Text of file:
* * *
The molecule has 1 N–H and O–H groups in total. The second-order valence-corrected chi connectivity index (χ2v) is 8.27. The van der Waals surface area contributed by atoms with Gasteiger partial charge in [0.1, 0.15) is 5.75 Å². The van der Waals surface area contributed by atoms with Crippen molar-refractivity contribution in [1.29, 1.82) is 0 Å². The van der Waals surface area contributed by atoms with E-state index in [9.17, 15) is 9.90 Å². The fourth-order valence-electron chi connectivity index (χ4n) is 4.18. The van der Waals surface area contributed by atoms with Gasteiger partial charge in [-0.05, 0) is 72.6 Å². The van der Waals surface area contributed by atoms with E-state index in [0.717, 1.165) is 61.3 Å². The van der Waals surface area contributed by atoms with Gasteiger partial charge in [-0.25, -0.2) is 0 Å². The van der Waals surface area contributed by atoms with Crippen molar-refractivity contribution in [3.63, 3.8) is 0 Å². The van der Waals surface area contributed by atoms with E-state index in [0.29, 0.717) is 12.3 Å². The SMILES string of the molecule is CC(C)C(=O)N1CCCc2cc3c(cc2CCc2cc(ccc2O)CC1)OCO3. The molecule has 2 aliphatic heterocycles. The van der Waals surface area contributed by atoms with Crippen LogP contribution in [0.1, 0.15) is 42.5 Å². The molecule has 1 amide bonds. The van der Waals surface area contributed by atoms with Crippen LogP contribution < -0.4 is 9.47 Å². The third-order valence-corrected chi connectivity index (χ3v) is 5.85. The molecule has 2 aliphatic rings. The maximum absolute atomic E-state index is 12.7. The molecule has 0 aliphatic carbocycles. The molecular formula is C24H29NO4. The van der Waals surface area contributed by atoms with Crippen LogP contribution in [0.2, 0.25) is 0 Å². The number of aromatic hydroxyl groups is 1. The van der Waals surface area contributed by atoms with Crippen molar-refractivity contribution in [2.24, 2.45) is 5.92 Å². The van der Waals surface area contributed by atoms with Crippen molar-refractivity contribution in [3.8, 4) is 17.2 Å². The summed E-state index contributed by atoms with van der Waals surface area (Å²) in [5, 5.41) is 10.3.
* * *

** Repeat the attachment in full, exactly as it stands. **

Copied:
The molecule has 1 N–H and O–H groups in total. The second-order valence-corrected chi connectivity index (χ2v) is 8.27. The van der Waals surface area contributed by atoms with Gasteiger partial charge in [0.1, 0.15) is 5.75 Å². The van der Waals surface area contributed by atoms with Crippen molar-refractivity contribution in [1.29, 1.82) is 0 Å². The van der Waals surface area contributed by atoms with E-state index in [9.17, 15) is 9.90 Å². The fourth-order valence-electron chi connectivity index (χ4n) is 4.18. The van der Waals surface area contributed by atoms with Gasteiger partial charge in [-0.05, 0) is 72.6 Å². The van der Waals surface area contributed by atoms with E-state index in [0.717, 1.165) is 61.3 Å². The van der Waals surface area contributed by atoms with Gasteiger partial charge in [-0.25, -0.2) is 0 Å². The van der Waals surface area contributed by atoms with Crippen molar-refractivity contribution in [3.63, 3.8) is 0 Å². The van der Waals surface area contributed by atoms with E-state index in [0.29, 0.717) is 12.3 Å². The SMILES string of the molecule is CC(C)C(=O)N1CCCc2cc3c(cc2CCc2cc(ccc2O)CC1)OCO3. The molecule has 2 aliphatic heterocycles. The van der Waals surface area contributed by atoms with Crippen LogP contribution in [0.1, 0.15) is 42.5 Å². The molecule has 1 amide bonds. The van der Waals surface area contributed by atoms with Crippen LogP contribution < -0.4 is 9.47 Å². The third-order valence-corrected chi connectivity index (χ3v) is 5.85. The molecule has 2 aliphatic rings. The maximum absolute atomic E-state index is 12.7. The molecule has 0 aliphatic carbocycles. The molecular formula is C24H29NO4. The van der Waals surface area contributed by atoms with Crippen LogP contribution in [0.2, 0.25) is 0 Å². The number of aromatic hydroxyl groups is 1. The van der Waals surface area contributed by atoms with Crippen molar-refractivity contribution in [2.24, 2.45) is 5.92 Å². The van der Waals surface area contributed by atoms with Crippen molar-refractivity contribution in [3.8, 4) is 17.2 Å². The summed E-state index contributed by atoms with van der Waals surface area (Å²) in [5, 5.41) is 10.3.